Utica on the Map

Utica on the Map
Smack in the Center

Saturday, June 9, 2012

Bittersweet Pines: A Local Gem

If you are interested in old furniture, lamps, rugs--even copies of Country Living magazine--but can't afford antiques, this is the store for you. Bittersweet Pines is @ 4900 Rte. 233 in Westmoreland. The owner calls what she sells "Used Furniture." Or, more precisely, "Previously Enjoyed Furniture and Decor." I didn't see much that was priced over $250. And I saw some wonderful old dressers, tables, lots of rocking chairs...

This store is a gem.

Red Stairs, East Utica
June 2012

Friday, March 30, 2012

Walking Behind the Easter Bunny

Easter Bunny Cruises Sangertown Square, New Hartford  

Apparently, he needed a little break from a hard day posing with kids---or Not (see left).

Friday, March 16, 2012

Upstate Writers: Phil Memmer Reads at The Other Side

William Welsh announcing the Reading
Phil Memmer Reading from his new book

The Other Side, the non profit creation of Kim & Oren Domenico of Domenicos, a venue for music, lectures, discussions and other events, has now started a reading series to showcase Central New York writers. Domenicos also sponsors a new literary magazine, "Doubly Mad."

Tonight Phil Memmer, poet, writer and Director of the Downtown Writers Center in Syracuse, read from his powerful new book of poems, The Storehouses of the Snow.  These new poems were written, according to Mr. Memmer, in a burst of creativity he had never experienced before, and in the form of "psalms, parables and dreams." 

Mr. Memmer chose to read from this book and two of his other books. His poems are accessible and often funny without losing any of their complexity and irony. A few of them appear in the latest issue of "Doubly Mad."

P.S. Yrs truly will also have a poem titled "My Own Country" in the June issue of Doubly Mad. Pick up copies at Domenicos the next time you get a cup of coffee.

Thursday, March 15, 2012

Repost: Spring

The days portrayed in this wonderful photograph, which captures an Upstate spring perfectly, in which you can almost see the buds on the trees, the wind moving the clouds across a new blue sky and the sun-dappled fields--those days are coming. Spring is coming.

Thank you Patrick Yasu Huther, via a friend on Facebook.

Sunday, March 11, 2012

Meanwhile, back at My Broken Down Upstate City, the blogger is not dead, merely discouraged. Does anyone give a damn about Utica? Or Central New York?

Let me quote:

If the land has a secret it is
that is has no secret.
Everywhere I see the uneven
and careless gardens,
crooked porches, abandoned cars
and washers, faded signs.
In the diners the talk turns
from the rain to cancer,
from cancer to the lotto.

The eyes look calmly,
tiredly out of the heads.

from "My Own Country" by Cindy Day 

That's the trick--NOT to get discouraged. Utica can be a discouraging place, depressed, behind the times, stuck. But I wanted to blog about where I live, good and bad. I wanted to celebrate the details of daily life here. Especially the people. The people and the food and the architecture and the landscape. So onward and upward! The one thing I may have learned about blogging is that you can't stop. Blogs prosper by staying current.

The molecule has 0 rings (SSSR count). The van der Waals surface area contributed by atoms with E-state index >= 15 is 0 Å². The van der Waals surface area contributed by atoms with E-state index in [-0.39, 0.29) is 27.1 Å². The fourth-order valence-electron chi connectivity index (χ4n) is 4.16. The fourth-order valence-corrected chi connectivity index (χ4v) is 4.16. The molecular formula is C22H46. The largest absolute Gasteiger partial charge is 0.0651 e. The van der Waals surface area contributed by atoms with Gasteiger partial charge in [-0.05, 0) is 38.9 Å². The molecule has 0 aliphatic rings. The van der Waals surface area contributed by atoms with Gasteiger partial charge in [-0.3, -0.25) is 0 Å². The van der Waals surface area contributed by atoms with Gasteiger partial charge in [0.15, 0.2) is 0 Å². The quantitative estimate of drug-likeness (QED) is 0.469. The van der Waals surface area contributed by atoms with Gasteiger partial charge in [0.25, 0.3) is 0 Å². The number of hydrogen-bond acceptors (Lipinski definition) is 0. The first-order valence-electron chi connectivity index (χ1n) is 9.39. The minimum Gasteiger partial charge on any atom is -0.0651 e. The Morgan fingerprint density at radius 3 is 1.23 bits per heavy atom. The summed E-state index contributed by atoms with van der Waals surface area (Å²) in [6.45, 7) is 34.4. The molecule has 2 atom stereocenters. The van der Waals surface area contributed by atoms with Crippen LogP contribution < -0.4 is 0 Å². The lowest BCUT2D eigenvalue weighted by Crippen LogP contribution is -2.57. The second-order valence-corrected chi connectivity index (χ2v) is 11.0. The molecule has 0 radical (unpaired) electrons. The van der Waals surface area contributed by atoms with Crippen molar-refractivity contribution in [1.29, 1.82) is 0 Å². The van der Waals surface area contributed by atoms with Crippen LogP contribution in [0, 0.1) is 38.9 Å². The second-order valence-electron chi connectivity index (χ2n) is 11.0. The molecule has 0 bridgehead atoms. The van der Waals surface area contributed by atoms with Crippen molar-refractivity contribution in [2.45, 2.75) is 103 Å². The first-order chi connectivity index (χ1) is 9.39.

Tuesday, October 25, 2011

Wynken Blynken and Nod

At the bottom of Arlington Road in Utica this amazing boat--a play boat--caught my eye.

And the beautiful lines of the old house it sits behind.   

I wondered who lived in the house, now and in the past, and what lucky children got to play on the boat. And all of it reminded me of a nursery rhyme which turned out to be about sailing to sea in a wooden shoe (not to mention sailing off to sleep), but came close enough to the spirit of the place and the things I might have imagined when I was a child--if I had a boat in my back yard.

Wynken Blynken and Nod

Wynken, Blynken, and Nod one night
Sailed off in a wooden shoe--
Sailed on a river of crystal light,
Into a sea of dew.
"Where are you going, and what do you wish?"
The old moon asked the three.
"We have come to fish for the herring fish
That live in this beautiful sea;
Nets of silver and gold have we!"
Said Wynken, Blynken, And Nod.

The old moon laughed and sang a song,
As they rocked in the wooden shoe,
And the wind that sped them all night long
Ruffled the waves of dew.
The little stars were the herring fish
That lived in that beautiful sea--
"Now cast your nets wherever you wish--
Never afeard are we";
So cried the stars to the fishermen three:
Wynken, Blynken, And Nod.

All night long their nets they threw
To the stars in the twinkling foam--
Then down from the skies came the wooden shoe,
Bringing the fishermen home;
'T was all so pretty a sail it seemed
As if it could not be,
And some folks thought 't was a dream they 'd dreamed
Of sailing that beautiful sea--
But I shall name you the fishermen three:
Wynken, Blynken, And Nod.

Wynken and Blynken are two little eyes,
And Nod is a little head,
And the wooden shoe that sailed the skies
Is a wee one's trundle-bed.
So shut your eyes while mother sings
Of wonderful sights that be,
And you shall see the beautiful things
As you rock in the misty sea,
Where the old shoe rocked the fishermen three:
Wynken, Blynken, And Nod.